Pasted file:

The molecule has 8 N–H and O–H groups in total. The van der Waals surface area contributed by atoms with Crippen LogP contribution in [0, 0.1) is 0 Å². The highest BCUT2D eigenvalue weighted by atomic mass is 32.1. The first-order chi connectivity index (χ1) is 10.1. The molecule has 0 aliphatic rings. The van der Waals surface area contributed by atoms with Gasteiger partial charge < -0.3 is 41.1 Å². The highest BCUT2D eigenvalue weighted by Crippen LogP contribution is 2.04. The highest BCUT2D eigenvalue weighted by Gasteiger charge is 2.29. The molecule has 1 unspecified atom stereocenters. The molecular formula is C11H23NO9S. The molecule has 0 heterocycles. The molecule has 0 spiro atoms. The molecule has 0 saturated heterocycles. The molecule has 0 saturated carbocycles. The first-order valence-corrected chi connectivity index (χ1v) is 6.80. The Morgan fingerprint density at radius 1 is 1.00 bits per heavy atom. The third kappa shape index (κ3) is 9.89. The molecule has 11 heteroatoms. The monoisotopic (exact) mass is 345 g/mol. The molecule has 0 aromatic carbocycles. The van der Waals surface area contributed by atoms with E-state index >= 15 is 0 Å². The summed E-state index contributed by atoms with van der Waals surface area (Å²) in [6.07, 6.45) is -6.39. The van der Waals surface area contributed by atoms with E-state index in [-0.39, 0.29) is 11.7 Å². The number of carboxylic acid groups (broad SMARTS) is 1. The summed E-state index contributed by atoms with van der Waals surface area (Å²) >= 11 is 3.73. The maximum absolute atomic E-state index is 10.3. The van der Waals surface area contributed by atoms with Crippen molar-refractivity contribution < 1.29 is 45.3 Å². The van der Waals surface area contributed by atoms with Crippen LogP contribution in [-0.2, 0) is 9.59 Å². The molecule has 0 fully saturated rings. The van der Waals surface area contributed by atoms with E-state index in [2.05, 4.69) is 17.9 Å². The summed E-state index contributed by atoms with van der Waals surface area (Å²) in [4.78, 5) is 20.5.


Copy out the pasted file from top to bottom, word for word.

The molecule has 8 N–H and O–H groups in total. The van der Waals surface area contributed by atoms with Crippen LogP contribution in [0, 0.1) is 0 Å². The highest BCUT2D eigenvalue weighted by atomic mass is 32.1. The first-order chi connectivity index (χ1) is 10.1. The molecule has 0 aliphatic rings. The van der Waals surface area contributed by atoms with Gasteiger partial charge < -0.3 is 41.1 Å². The highest BCUT2D eigenvalue weighted by Crippen LogP contribution is 2.04. The highest BCUT2D eigenvalue weighted by Gasteiger charge is 2.29. The molecule has 1 unspecified atom stereocenters. The molecular formula is C11H23NO9S. The molecule has 0 heterocycles. The molecule has 0 spiro atoms. The molecule has 0 saturated heterocycles. The molecule has 0 saturated carbocycles. The first-order valence-corrected chi connectivity index (χ1v) is 6.80. The Morgan fingerprint density at radius 1 is 1.00 bits per heavy atom. The third kappa shape index (κ3) is 9.89. The molecule has 11 heteroatoms. The monoisotopic (exact) mass is 345 g/mol. The molecule has 0 aromatic carbocycles. The van der Waals surface area contributed by atoms with E-state index >= 15 is 0 Å². The summed E-state index contributed by atoms with van der Waals surface area (Å²) in [6.07, 6.45) is -6.39. The van der Waals surface area contributed by atoms with E-state index in [-0.39, 0.29) is 11.7 Å². The number of carboxylic acid groups (broad SMARTS) is 1. The summed E-state index contributed by atoms with van der Waals surface area (Å²) >= 11 is 3.73. The maximum absolute atomic E-state index is 10.3. The van der Waals surface area contributed by atoms with Crippen molar-refractivity contribution < 1.29 is 45.3 Å². The van der Waals surface area contributed by atoms with Crippen LogP contribution in [-0.2, 0) is 9.59 Å². The molecule has 0 fully saturated rings. The van der Waals surface area contributed by atoms with E-state index in [2.05, 4.69) is 17.9 Å². The summed E-state index contributed by atoms with van der Waals surface area (Å²) in [4.78, 5) is 20.5.